Flint, the head of the Flint police department, is interested in removing from 911 in Genesee County

Flint, the head of the Flint police department, is interested in removing from 911 in Genesee County ...

FLINT, MI: More than six years after Genesee County 911 took over, Flint police and fire calls, police Chief Terence Green said she would prefer the program to be returned in the classroom.

Green spoke during a budget hearing on Thursday, April 14, to the City Council, saying that the city is researching making a such move, said that he prefers to handle dispatching in the city, and that the change might be accomplished with a $3-4 million investment in the American Rescue Plan Act funds.

Weve already conducted the research. All the administration has to do is say, Yes, were doing this, and well use ARPA dollars to do this. Thats the only way (we might)

On Friday, March 15, MLive-The Flint Journal could not reach a spokeswoman for Mayor Sheldon Neeley.

The mayor proposed and the City Council agreed to allocate $16 million in ARPA funds for a massive demolition project, which officials believe will be supported by other organizations, including Genesee County, the county Land Bank Authority, and the Charles Stewart Mott Foundation.

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While Neeley believes public safety is a priority for Flint's $94.7 million ARPA budget, he has not proposed renovating the Flint dispatch facility, which was operated by city police from a Flint Fire Department building.

Green informed council members that, outing the city's greater direct control of police who are on duty, he's received complaints from individuals who claim they were treated rudely or put on hold when they called 911.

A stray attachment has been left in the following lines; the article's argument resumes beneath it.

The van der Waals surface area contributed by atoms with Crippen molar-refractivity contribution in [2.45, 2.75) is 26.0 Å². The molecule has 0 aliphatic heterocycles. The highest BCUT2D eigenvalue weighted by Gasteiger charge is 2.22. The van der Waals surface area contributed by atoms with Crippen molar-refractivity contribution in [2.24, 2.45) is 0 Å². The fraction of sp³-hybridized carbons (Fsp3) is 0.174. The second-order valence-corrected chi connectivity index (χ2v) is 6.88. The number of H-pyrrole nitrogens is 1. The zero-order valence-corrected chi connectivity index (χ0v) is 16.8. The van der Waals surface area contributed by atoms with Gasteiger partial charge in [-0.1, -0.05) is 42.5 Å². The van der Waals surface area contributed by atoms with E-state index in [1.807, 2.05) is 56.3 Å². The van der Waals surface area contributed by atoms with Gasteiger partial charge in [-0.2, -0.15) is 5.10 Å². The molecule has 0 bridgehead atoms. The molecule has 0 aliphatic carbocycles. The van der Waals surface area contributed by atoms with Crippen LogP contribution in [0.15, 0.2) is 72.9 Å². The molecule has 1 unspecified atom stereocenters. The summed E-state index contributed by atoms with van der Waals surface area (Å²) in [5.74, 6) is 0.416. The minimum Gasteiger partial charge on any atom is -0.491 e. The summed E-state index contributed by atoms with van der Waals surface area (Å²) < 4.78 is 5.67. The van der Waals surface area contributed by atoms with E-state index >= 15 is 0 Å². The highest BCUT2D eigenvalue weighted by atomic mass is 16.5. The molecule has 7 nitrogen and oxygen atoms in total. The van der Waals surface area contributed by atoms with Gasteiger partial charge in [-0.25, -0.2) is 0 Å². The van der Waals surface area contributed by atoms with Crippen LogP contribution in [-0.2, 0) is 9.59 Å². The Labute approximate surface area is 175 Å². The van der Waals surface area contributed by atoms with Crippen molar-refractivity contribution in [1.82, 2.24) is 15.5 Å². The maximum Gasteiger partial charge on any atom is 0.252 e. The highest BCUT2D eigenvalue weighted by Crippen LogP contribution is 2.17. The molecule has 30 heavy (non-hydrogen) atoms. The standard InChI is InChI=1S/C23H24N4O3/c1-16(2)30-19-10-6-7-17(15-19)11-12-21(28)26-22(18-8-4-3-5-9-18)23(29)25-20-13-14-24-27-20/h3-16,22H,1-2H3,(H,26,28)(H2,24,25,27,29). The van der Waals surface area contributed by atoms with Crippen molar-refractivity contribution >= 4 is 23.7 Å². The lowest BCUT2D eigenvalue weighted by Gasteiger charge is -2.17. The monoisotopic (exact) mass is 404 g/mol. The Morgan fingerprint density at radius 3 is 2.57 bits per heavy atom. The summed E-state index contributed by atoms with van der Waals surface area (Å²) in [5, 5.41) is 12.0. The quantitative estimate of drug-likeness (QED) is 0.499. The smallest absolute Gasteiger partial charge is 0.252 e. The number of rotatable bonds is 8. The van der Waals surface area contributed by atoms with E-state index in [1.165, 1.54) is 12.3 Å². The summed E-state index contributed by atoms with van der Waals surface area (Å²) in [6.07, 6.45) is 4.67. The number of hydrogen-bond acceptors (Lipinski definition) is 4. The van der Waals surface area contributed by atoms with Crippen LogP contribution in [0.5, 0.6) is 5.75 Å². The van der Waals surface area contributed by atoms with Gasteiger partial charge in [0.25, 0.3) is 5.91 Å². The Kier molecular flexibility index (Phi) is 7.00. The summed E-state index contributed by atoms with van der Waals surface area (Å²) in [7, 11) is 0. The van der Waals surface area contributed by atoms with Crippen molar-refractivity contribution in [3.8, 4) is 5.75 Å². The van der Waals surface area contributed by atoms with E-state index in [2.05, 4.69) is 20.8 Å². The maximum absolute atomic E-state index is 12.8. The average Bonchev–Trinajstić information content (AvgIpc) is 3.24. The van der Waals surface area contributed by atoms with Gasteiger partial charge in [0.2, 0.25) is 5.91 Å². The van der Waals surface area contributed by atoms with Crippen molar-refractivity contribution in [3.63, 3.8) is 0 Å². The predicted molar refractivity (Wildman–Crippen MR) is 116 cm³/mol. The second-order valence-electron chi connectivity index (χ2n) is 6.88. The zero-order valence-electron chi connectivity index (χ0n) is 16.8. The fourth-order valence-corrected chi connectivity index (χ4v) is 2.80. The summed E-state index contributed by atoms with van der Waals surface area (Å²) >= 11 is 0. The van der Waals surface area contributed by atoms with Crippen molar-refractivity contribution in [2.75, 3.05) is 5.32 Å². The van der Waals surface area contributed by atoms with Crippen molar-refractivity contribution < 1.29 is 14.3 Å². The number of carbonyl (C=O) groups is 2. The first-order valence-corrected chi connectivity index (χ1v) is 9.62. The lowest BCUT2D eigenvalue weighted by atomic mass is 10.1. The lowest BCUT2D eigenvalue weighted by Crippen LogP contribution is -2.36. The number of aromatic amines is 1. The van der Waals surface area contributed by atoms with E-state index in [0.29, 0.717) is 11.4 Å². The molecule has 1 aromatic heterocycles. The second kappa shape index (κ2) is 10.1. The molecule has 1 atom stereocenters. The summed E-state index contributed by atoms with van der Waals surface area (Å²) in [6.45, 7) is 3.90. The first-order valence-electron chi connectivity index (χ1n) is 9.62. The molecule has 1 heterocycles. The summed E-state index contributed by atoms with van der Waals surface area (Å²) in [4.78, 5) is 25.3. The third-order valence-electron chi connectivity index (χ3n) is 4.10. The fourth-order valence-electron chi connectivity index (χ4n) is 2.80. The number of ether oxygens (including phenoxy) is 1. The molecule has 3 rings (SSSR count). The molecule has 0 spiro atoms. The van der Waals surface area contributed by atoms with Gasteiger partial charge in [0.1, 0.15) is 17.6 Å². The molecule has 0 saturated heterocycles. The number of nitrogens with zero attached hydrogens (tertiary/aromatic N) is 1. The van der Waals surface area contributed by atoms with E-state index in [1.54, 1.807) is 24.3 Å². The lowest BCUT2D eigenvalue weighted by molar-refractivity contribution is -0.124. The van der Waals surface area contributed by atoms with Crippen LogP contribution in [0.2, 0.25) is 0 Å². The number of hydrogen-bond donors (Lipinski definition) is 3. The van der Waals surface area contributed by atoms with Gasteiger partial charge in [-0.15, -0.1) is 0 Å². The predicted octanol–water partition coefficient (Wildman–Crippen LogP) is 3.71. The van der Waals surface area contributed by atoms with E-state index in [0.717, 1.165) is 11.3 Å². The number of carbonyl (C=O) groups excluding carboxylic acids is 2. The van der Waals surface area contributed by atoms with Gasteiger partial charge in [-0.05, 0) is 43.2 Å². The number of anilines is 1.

Flint police should provide the assistance they need for emergency treatment, according to Green.

Green's remarks have been denied by Tim Jones, the executive director of Genesee County 911.

Jones said the consortium that oversees the consolidated dispatch system is willing to continue assisting Flint emergency inquiries, and said the city would have difficulties to overcome if it left the group, including hiring dispatchers, acquisition of radios, and the acquisition or construction of a new radio tower.

On Friday, April 15, he said, "We will wait and see what happens."

Flint, a county dispatch system, was set up in September 2014 by city and county officials after the city broke away from the group and established a new independent operation.

Flint joined the organization that now serves all citizens in the county, with the exception of Fenton.

Officials said a reshuffle in the county dispatch system would save the city about $1 million per year, compared to the cost of operating it own system.

According to its website, the county 911 system was first established in 1973 when 13 Michigan State Police dispatchers began dealing with calls for six police agencies and seven fire departments. Today, it has 50 telecoms workers, six supervisors, two information technology employees, one office administrator, one deputy director, and a director.

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